How Monetary Policy Affects Aggregate Demand in UK

In the UK, monetary policy has been quite flexible and have consequently adapted to adjustments after the 2008/ 2009 international financial crisis. The monetary policy has since been adjusted to address various gaps that were identified from the onset of the global crisis. UK has have constantly used the monetary policy in stabilizing the economic performance especially after the 2008/ 2009 global financial predicaments (Langdana, 2009).

The monetary policy aims at regulating the aggregate demand through physically controlling the demand and supply of money as well as controlling the interest rates. The reason behind the downward slope of the curve of AD is assumed to be wealth effect, effect of the interest rate and the effect of rate of exchange. The monetary policy seeks to adjust these effects for a stable functioning of the economy. Monetary policy puts into consideration the Keynes theory of liquidity in establishing control mechanisms for the AD curve shift. The theory postulates effective means of controlling money supply and demand. Monetary policy uses this underling concept to regulate AD and the whole economy in the long-run (Cobham, 2002).

According to Cobham (2002), the tools of monetary policy under which central bank uses to control the supply of money are; the open market operations, controlling the reserves, and adjusting the rate of refinancing. Since it’s the central bank that decides on the amount of money to supply, the interest rate does not influence the money supply. This supply is represented by a vertical curve of supply. On the other hand, the central bank uses the monetary policy in controlling the demand for money. Liquidity preference theory states that interest rate is the most important factor of concern in regulating the demand of money in the economy. The theory highlights that people prefer holding on liquid cash than assets generating high returns due to instant acquisition of goods and services. To reduce the quantity of money demanded, the central bank increases the interest rate hence raising the cost of holding money which translates to reduced demand of money.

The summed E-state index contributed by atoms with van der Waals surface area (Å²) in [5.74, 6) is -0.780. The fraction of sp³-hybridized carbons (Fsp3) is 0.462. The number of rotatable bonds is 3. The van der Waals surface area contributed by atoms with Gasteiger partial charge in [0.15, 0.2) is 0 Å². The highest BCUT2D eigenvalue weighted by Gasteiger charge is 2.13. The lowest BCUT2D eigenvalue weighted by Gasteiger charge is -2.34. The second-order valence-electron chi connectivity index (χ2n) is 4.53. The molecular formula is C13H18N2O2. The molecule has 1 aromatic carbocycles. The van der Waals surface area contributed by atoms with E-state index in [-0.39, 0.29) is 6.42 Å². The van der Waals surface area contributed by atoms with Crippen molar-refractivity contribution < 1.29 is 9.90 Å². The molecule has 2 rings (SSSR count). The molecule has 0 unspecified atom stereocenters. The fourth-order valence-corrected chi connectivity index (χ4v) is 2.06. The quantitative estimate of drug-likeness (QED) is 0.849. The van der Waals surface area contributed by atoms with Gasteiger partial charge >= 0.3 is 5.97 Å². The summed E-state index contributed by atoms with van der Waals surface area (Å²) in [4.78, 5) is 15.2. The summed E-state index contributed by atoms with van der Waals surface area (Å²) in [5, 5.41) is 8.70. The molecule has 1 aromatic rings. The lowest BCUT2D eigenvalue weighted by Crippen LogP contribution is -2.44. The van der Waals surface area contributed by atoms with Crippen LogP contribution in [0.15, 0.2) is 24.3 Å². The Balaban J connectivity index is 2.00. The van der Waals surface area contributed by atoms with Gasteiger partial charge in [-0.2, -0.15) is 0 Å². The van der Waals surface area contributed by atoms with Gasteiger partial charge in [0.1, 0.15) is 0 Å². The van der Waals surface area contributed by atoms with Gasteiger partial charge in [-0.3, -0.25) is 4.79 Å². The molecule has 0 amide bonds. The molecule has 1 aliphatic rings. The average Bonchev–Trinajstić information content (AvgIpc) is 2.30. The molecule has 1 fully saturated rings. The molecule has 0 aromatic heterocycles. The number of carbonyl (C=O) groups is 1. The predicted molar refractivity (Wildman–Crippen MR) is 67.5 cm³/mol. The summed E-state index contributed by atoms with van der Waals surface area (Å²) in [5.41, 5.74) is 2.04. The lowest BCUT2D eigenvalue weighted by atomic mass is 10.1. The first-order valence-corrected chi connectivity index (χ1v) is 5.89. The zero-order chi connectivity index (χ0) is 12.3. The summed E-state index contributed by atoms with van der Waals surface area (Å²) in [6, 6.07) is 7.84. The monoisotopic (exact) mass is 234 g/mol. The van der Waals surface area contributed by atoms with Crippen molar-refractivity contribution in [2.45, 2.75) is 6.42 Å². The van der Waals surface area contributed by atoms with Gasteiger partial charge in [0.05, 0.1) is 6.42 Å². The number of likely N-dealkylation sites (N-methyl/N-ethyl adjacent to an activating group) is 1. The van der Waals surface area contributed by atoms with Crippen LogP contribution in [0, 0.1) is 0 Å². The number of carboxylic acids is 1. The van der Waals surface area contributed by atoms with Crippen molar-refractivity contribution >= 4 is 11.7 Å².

The monetary policy aims at maintaining the supply and the demand for money at equilibrium. Liquidity preference theory suggests that interest rate determines this demand and supply. The central bank on the other hand sets the rate of interest at a level which will equate the supply and demand for money. This rate is referred to as the equilibrium rate. Equilibrium rate of interest limits the escalation of either supply or demand of money hence stabilizing the economy. The figure below indicates the equilibrium in the money market and signifies how the central bank uses the monetary policy to regulate the AD.

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